I just ran across a blog I wrote and never posted. It’s about how to help your college application essay get noticed. When I discovered it yesterday, sitting in my files, patiently waiting for me to recall its existence, I realized it’s the perfect post for this time of year. The 2017 Common Application essay prompts have just been published, and while February’s too soon to start writing it is time to start thinking about how you can make your essay stand out.
After a bit of tweaking, this is the post:
A lot of students ask me this question:
How do I get colleges to notice me? There are so many qualified applicants, how do I stand out?
Here’s what I—and lots of my colleagues—say:
It’s got to be about you. Not just what you do, not necessarily what you’ve accomplished. You.
What does that mean?
In an Ivy Admissions article posted on College Confidential, Karl Furstenberg, former Dartmouth College Dean of Admissions, says that in order to separate well-qualified candidates he looks “at the intangibles.” Intangibles go beyond what you can quantify (measure), like grades, accomplishments, or even an activity list.
It’s like judging a music competition where all the competitors play the correct keys. In order to choose the best, the judges must look beyond the notes. They look for what moves them.
College applicants must display their “musicianship”—“those personal aspects that add nuance and passion to the application.” In pianistic terms, the article says, “they must perform the notes that lie between the keys.”
“Between the keys” is who you are: What are you values? What do you stand for? What do you care about? Where does your heart lie? These are the intangibles that schools look for in your college application essays. This is what will separate you from the crowd.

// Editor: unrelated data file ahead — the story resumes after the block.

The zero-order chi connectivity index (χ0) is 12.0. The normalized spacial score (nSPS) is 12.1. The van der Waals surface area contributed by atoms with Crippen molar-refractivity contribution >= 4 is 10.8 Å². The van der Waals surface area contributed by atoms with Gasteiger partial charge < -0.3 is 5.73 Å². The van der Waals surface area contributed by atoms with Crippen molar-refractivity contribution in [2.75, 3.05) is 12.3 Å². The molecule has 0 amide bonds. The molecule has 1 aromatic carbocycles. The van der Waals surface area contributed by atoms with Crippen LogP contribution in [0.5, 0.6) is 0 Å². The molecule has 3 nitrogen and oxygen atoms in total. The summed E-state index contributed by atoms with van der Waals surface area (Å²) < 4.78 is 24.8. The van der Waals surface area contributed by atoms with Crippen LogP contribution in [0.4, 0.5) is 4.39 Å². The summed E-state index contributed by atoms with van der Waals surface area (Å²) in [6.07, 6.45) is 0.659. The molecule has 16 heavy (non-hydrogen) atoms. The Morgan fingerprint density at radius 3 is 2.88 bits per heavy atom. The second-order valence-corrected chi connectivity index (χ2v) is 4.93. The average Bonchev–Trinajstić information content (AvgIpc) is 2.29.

If you want to stand out, start by figuring out “who am I?” and “what do I want the colleges to know about me?” Make a list of your positive qualities. Write down examples of how you’ve demonstrated them in your life. List what you love, from your rock collection to your family to your dream of flying in space. Everyone’s list will be different. That’s the point. It needs to be about you.
Make sure you take the time to think, brainstorm, and understand why you care about what you do. Take the time to find yourself between the keys.
Because the difference probably isn’t going to be your grades. It’s going to be you.
Find your story. Sharon Epstein is owner of First Impressions College Consulting in Redding, Connecticut. She’s a Writers Guild Award-winner and two-time Emmy Award nominee who teaches students how to master interview skills, write killer resumes, and transform their goals, dreams and experiences into memorable college application essays. I work with students everywhere: in-person, by phone, Skype, Facetime and email. Visit my website for more info. Connect on Google+, Pinterest and Twitter.